Pratibaddha: 12 definitions
Pratibaddha means something in Buddhism, Pali, Jainism, Prakrit, Hinduism, Sanskrit, the history of ancient India, Marathi. If you want to know the exact meaning, history, etymology or English translation of this term then check out the descriptions on this page. Add your comment or reference to a book if you want to contribute to this summary article.
Mahayana (major branch of Buddhism)Source: academia.edu: A Study and Translation of the Gaganagañjaparipṛcchā
Pratibaddha (प्रतिबद्ध) refers to a “hindrance”, according to the Gaganagañjaparipṛcchā: the eighth chapter of the Mahāsaṃnipāta (a collection of Mahāyāna Buddhist Sūtras).—Accordingly, “What then, son of good family, is the recollection of gods (devānusmṛti), which is authorized by the Lord for Bodhisattvas? It is the recollection of two assemblies of gods. What are these two? The gods of the Pure Abode, and the Bodhisattvas hindered by only one birth (ekajāti-pratibaddha-bodhisattva), who dwell in the Tuṣita Heaven. In that the Bodhisattva recollects the gods of the Pure Abode. Further, the Bodhisattvas who are hindered by only one birth, and who dwell in the Tuṣita Heaven recollect ten qualities as the summit. What are those ten qualities?”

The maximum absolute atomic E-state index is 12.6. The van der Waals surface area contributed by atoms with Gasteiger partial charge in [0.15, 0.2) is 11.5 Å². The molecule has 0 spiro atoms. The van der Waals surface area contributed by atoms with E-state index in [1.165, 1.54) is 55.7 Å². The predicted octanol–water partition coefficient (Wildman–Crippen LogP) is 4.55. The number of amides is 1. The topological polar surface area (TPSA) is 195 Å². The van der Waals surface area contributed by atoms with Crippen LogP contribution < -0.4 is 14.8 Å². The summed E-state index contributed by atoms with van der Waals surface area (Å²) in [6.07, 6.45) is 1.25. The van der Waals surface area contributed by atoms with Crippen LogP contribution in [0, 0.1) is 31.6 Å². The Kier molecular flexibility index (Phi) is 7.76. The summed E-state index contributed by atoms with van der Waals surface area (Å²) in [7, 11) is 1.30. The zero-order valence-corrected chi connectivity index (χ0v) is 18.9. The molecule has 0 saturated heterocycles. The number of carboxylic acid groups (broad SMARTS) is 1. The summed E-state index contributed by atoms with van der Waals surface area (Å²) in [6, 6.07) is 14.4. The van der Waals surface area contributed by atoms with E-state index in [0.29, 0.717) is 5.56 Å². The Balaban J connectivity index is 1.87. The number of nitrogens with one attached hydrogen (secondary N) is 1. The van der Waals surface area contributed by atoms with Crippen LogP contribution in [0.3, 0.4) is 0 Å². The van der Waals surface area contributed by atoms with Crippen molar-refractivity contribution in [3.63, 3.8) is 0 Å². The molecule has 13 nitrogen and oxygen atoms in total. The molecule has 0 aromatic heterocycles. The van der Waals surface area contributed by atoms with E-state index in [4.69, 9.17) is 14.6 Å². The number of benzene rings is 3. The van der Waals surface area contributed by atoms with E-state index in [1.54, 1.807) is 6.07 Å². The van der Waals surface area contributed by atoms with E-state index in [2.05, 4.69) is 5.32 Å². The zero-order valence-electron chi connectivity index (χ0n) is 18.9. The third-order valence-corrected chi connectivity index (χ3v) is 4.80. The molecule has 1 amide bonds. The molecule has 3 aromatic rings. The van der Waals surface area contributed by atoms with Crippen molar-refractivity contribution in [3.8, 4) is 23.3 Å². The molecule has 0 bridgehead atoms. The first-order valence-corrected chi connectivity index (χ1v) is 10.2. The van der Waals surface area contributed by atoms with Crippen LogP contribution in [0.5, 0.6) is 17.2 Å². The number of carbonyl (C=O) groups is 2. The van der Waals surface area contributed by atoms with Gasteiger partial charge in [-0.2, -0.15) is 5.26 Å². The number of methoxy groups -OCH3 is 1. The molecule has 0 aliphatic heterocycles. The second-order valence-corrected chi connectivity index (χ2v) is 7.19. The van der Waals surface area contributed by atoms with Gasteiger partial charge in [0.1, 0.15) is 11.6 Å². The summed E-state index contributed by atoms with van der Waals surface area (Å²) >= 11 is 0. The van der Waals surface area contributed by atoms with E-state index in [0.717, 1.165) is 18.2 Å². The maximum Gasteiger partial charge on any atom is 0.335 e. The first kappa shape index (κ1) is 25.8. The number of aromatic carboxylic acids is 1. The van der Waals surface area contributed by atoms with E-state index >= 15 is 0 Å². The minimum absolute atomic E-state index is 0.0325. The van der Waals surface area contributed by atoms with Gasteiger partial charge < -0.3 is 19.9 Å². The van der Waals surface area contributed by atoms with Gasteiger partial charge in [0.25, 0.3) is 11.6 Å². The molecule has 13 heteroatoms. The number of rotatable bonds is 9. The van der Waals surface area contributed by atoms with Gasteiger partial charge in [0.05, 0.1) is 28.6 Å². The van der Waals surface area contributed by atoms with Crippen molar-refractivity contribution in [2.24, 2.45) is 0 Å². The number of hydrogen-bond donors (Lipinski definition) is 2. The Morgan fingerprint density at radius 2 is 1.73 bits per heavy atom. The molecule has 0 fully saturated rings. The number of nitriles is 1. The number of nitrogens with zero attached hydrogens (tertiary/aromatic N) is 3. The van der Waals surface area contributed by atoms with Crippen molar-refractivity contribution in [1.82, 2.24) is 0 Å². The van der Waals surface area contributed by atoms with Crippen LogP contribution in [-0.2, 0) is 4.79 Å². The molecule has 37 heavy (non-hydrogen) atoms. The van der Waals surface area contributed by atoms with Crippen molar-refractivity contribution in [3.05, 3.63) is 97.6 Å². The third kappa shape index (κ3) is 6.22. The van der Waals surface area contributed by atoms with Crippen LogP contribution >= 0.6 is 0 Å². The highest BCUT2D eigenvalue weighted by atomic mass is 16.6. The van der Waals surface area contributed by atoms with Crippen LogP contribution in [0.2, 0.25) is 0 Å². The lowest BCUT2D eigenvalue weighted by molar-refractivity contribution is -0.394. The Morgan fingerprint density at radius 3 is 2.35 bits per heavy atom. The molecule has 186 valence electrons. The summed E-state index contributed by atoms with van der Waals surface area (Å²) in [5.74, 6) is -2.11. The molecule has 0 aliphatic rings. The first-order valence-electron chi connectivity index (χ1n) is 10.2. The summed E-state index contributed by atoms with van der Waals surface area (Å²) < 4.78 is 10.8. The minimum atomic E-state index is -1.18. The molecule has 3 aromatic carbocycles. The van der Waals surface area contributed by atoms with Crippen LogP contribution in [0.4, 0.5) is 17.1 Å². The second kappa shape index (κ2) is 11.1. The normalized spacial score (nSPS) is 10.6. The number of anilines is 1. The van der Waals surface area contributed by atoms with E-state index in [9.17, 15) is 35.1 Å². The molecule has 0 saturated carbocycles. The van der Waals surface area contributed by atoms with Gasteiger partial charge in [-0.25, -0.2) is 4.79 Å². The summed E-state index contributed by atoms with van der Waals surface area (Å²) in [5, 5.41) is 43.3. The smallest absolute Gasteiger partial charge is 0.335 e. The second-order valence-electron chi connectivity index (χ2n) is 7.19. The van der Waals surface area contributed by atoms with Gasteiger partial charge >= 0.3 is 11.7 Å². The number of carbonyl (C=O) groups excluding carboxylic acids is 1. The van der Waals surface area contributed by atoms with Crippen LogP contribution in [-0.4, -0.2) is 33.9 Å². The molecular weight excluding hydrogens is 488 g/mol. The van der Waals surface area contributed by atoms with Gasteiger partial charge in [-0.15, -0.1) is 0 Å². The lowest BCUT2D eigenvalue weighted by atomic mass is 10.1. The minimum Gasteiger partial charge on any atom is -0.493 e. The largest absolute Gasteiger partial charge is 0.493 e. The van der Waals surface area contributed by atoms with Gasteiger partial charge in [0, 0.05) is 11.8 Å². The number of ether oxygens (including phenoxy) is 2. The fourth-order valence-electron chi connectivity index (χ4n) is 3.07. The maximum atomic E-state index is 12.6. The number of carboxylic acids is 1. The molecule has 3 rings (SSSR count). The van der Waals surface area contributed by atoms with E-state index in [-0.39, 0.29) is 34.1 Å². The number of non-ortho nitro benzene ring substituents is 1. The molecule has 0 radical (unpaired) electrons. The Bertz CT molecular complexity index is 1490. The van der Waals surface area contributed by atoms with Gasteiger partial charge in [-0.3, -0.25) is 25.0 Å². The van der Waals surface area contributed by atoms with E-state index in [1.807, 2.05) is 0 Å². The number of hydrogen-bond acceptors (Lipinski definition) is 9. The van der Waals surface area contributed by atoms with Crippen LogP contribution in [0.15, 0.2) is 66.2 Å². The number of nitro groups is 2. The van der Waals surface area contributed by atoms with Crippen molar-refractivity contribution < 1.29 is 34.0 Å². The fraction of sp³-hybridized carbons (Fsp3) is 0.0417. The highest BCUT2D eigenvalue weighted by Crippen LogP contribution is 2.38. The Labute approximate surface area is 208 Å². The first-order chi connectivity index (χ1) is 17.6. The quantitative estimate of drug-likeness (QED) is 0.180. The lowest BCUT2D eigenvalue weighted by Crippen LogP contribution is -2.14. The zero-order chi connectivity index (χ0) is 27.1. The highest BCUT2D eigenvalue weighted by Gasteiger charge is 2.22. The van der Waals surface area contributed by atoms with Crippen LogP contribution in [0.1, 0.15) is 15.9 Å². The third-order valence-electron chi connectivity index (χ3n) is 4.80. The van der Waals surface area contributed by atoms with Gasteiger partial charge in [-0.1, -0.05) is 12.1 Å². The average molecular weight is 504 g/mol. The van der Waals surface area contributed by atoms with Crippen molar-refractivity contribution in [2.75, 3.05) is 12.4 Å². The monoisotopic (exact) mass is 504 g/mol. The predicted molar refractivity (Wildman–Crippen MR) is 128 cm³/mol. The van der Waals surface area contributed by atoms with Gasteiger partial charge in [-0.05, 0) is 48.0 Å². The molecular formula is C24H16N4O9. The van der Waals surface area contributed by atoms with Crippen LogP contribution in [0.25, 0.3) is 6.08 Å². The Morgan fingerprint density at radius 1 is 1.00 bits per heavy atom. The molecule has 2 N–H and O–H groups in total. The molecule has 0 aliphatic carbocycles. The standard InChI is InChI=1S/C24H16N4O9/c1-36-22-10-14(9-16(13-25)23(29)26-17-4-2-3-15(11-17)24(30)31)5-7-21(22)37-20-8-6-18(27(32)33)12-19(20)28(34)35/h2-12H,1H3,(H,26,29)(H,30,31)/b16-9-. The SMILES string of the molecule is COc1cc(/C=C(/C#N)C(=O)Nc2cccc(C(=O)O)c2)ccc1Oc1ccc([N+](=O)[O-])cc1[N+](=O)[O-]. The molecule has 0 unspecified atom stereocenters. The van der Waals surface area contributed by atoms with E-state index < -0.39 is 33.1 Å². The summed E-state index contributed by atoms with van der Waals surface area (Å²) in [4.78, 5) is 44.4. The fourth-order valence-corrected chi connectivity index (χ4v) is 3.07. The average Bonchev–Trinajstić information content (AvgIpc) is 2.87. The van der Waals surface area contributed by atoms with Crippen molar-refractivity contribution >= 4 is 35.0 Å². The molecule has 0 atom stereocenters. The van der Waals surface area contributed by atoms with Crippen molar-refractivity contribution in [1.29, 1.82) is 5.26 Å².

Mahayana (महायान, mahāyāna) is a major branch of Buddhism focusing on the path of a Bodhisattva (spiritual aspirants/ enlightened beings). Extant literature is vast and primarely composed in the Sanskrit language. There are many sūtras of which some of the earliest are the various Prajñāpāramitā sūtras.
General definition (in Jainism)Source: The University of Sydney: A study of the Twelve Reflections